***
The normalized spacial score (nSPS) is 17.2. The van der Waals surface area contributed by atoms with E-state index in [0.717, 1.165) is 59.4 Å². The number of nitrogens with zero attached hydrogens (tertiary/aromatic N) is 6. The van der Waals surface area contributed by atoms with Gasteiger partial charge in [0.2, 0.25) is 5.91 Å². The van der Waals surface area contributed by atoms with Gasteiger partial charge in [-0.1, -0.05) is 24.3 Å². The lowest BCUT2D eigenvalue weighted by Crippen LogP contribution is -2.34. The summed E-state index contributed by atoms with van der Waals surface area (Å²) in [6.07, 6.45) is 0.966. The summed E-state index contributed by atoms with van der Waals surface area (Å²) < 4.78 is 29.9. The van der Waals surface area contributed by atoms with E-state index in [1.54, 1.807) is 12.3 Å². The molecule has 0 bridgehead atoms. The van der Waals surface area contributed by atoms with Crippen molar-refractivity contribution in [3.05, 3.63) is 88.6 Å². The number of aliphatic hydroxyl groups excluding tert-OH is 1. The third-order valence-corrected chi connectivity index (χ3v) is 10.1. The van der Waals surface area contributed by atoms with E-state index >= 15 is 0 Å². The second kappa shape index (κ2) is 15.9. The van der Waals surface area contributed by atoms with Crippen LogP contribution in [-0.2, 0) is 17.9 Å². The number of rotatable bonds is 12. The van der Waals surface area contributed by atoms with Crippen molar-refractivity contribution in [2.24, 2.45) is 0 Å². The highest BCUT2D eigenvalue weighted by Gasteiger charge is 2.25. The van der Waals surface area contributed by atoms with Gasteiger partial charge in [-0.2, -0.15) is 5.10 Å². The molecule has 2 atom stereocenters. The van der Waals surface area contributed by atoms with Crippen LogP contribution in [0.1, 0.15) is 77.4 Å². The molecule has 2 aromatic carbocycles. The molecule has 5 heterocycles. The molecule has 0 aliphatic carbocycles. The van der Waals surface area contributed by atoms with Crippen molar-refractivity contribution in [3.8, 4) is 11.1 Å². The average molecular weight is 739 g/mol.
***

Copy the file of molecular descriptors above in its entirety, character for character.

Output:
The normalized spacial score (nSPS) is 17.2. The van der Waals surface area contributed by atoms with E-state index in [0.717, 1.165) is 59.4 Å². The number of nitrogens with zero attached hydrogens (tertiary/aromatic N) is 6. The van der Waals surface area contributed by atoms with Gasteiger partial charge in [0.2, 0.25) is 5.91 Å². The van der Waals surface area contributed by atoms with Gasteiger partial charge in [-0.1, -0.05) is 24.3 Å². The lowest BCUT2D eigenvalue weighted by Crippen LogP contribution is -2.34. The summed E-state index contributed by atoms with van der Waals surface area (Å²) in [6.07, 6.45) is 0.966. The summed E-state index contributed by atoms with van der Waals surface area (Å²) < 4.78 is 29.9. The van der Waals surface area contributed by atoms with E-state index in [1.54, 1.807) is 12.3 Å². The molecule has 0 bridgehead atoms. The van der Waals surface area contributed by atoms with Crippen molar-refractivity contribution in [3.05, 3.63) is 88.6 Å². The number of aliphatic hydroxyl groups excluding tert-OH is 1. The third-order valence-corrected chi connectivity index (χ3v) is 10.1. The van der Waals surface area contributed by atoms with E-state index >= 15 is 0 Å². The second kappa shape index (κ2) is 15.9. The van der Waals surface area contributed by atoms with Crippen LogP contribution in [-0.2, 0) is 17.9 Å². The number of rotatable bonds is 12. The van der Waals surface area contributed by atoms with Crippen molar-refractivity contribution in [2.24, 2.45) is 0 Å². The highest BCUT2D eigenvalue weighted by Gasteiger charge is 2.25. The van der Waals surface area contributed by atoms with Gasteiger partial charge in [-0.2, -0.15) is 5.10 Å². The molecule has 2 atom stereocenters. The van der Waals surface area contributed by atoms with Crippen LogP contribution in [0.1, 0.15) is 77.4 Å². The molecule has 2 aromatic carbocycles. The molecule has 5 heterocycles. The molecule has 0 aliphatic carbocycles. The van der Waals surface area contributed by atoms with Crippen molar-refractivity contribution in [3.8, 4) is 11.1 Å². The average molecular weight is 739 g/mol.